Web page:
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Kickstarter is moving into Canada later this summer, the company announced earlier today via Twitter. This will be Kickstarter’s second international expansion, following last year’s launch in the U.K.
To clarify, Canadians could already back projects and create campaigns on Kickstarter; in order to launch a campaign, however, they had to have a U.S. bank account and address. The creators could get around this by asking friends or family members in the U.S. to create the campaigns and collect the cash on their behalf.
In a 2009 blog post, Kickstarter explained the geographical limitations are due to the fact that it uses Amazon Payments as its payment processing company, which doesn’t support non-U.S. recipients. That’s still the case, so Kickstarter must have found a third-party payment processor to handle its business in Canada.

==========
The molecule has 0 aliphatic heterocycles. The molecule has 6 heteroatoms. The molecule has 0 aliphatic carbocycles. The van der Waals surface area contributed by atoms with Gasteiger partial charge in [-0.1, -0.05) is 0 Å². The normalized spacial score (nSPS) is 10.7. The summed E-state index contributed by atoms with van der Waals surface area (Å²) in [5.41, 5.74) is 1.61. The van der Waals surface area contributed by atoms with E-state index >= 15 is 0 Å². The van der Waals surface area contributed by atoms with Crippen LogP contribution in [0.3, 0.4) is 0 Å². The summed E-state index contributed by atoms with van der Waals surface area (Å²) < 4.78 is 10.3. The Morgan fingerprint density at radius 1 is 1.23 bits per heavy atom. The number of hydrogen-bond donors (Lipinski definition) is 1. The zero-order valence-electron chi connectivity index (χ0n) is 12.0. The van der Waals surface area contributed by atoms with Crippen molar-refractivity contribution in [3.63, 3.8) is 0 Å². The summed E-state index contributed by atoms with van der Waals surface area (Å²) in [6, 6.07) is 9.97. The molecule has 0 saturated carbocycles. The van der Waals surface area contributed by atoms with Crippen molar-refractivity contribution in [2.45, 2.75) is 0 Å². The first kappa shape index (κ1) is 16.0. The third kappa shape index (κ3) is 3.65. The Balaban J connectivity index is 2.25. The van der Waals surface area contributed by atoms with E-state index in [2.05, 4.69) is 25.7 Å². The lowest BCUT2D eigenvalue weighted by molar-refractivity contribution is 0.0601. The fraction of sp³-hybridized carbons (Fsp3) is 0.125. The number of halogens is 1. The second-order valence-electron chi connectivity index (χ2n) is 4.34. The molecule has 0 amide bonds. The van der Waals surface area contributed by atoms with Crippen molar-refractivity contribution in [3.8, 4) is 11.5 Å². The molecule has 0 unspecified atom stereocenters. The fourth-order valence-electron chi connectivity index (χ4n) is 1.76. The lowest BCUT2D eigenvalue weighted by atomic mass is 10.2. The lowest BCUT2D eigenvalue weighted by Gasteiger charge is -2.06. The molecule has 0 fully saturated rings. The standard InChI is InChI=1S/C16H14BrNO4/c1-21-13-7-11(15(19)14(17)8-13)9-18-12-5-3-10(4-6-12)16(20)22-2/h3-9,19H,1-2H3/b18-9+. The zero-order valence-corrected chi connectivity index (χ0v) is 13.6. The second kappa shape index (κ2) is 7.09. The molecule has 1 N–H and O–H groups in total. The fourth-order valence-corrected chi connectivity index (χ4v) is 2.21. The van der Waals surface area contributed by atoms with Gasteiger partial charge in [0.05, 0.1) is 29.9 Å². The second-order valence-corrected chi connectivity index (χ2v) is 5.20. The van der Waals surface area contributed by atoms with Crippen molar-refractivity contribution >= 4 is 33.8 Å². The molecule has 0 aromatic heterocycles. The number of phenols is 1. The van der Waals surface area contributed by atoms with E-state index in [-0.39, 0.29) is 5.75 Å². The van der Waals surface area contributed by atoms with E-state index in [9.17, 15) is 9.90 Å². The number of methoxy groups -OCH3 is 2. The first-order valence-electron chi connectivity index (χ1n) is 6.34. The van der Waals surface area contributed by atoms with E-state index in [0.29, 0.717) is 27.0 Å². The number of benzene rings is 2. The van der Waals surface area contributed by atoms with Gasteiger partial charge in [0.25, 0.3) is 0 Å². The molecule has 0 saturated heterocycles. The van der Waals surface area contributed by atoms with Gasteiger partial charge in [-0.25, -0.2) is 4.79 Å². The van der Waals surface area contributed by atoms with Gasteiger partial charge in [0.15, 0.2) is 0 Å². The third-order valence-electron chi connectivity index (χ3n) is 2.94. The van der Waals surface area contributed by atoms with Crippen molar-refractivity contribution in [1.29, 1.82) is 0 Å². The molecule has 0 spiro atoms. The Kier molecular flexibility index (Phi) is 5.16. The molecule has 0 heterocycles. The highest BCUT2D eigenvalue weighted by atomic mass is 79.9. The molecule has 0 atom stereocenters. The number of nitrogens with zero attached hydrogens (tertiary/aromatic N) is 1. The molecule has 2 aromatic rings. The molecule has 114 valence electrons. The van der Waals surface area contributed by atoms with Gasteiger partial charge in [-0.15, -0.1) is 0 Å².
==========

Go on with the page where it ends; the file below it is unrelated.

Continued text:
As the Tweet below indicates, there’s not a lot of other information about the move into Canada, though prospective campaign owners north of the border can sign up for more information as it becomes available, here.
People in Canada will be able to launch projects on Kickstarter this summer! More info soon!http://t.co/c8SDQSVAzS— Kickstarter (@kickstarter) June 27, 2013
Kickstarter isn’t the first big crowdfunding platform that’s looking to cater to Canadians. Just last week, Indiegogo announced that it’s expanding its payment options in the country. Canadian campaign owners on Indiegogo “are now able to accept credit card payments, in addition to PayPal, and receive funds in Canadian dollars (CAD)… this means that funds stay as CAD and are disbursed in CAD, rather than being exchanged into USD,” the press release noted. In order to raise awareness of the new payment options, Indiegogo held a workshop in Toronto yesterday, and has another one coming up in Montreal on July 11th.
The U.K.-based equity crowdfunding platform Crowdcube is also eyeing expansion into Canada, having set up the Crowdcube.ca domain. But don't get too excited about equity crowdfunding in Canada just yet — CEO Darren Westlake told us the launch date is still way off in the distance, as regulations do not currently support the new way of raising capital.